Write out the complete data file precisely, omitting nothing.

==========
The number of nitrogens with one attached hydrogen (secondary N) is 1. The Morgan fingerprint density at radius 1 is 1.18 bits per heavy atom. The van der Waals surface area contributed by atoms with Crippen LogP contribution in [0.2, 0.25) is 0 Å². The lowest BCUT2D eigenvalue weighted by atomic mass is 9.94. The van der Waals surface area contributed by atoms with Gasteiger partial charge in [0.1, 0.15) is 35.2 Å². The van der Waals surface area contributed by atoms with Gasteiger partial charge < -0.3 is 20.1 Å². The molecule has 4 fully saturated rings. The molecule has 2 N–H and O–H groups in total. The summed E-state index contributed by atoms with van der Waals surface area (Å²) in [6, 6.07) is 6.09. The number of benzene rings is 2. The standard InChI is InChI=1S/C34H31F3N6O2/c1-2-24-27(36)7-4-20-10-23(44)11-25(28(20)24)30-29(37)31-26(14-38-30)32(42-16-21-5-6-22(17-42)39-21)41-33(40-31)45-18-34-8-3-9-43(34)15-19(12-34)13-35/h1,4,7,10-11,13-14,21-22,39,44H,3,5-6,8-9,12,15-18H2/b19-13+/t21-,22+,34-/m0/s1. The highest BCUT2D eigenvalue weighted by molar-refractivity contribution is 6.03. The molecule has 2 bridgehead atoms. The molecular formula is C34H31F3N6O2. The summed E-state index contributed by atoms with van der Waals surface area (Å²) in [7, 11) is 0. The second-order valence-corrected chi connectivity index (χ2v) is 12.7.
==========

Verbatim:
The number of nitrogens with one attached hydrogen (secondary N) is 1. The Morgan fingerprint density at radius 1 is 1.18 bits per heavy atom. The van der Waals surface area contributed by atoms with Crippen LogP contribution in [0.2, 0.25) is 0 Å². The lowest BCUT2D eigenvalue weighted by atomic mass is 9.94. The van der Waals surface area contributed by atoms with Gasteiger partial charge in [0.1, 0.15) is 35.2 Å². The van der Waals surface area contributed by atoms with Gasteiger partial charge < -0.3 is 20.1 Å². The molecule has 4 fully saturated rings. The molecule has 2 N–H and O–H groups in total. The summed E-state index contributed by atoms with van der Waals surface area (Å²) in [6, 6.07) is 6.09. The number of benzene rings is 2. The standard InChI is InChI=1S/C34H31F3N6O2/c1-2-24-27(36)7-4-20-10-23(44)11-25(28(20)24)30-29(37)31-26(14-38-30)32(42-16-21-5-6-22(17-42)39-21)41-33(40-31)45-18-34-8-3-9-43(34)15-19(12-34)13-35/h1,4,7,10-11,13-14,21-22,39,44H,3,5-6,8-9,12,15-18H2/b19-13+/t21-,22+,34-/m0/s1. The highest BCUT2D eigenvalue weighted by molar-refractivity contribution is 6.03. The molecule has 2 bridgehead atoms. The molecular formula is C34H31F3N6O2. The summed E-state index contributed by atoms with van der Waals surface area (Å²) in [7, 11) is 0. The second-order valence-corrected chi connectivity index (χ2v) is 12.7.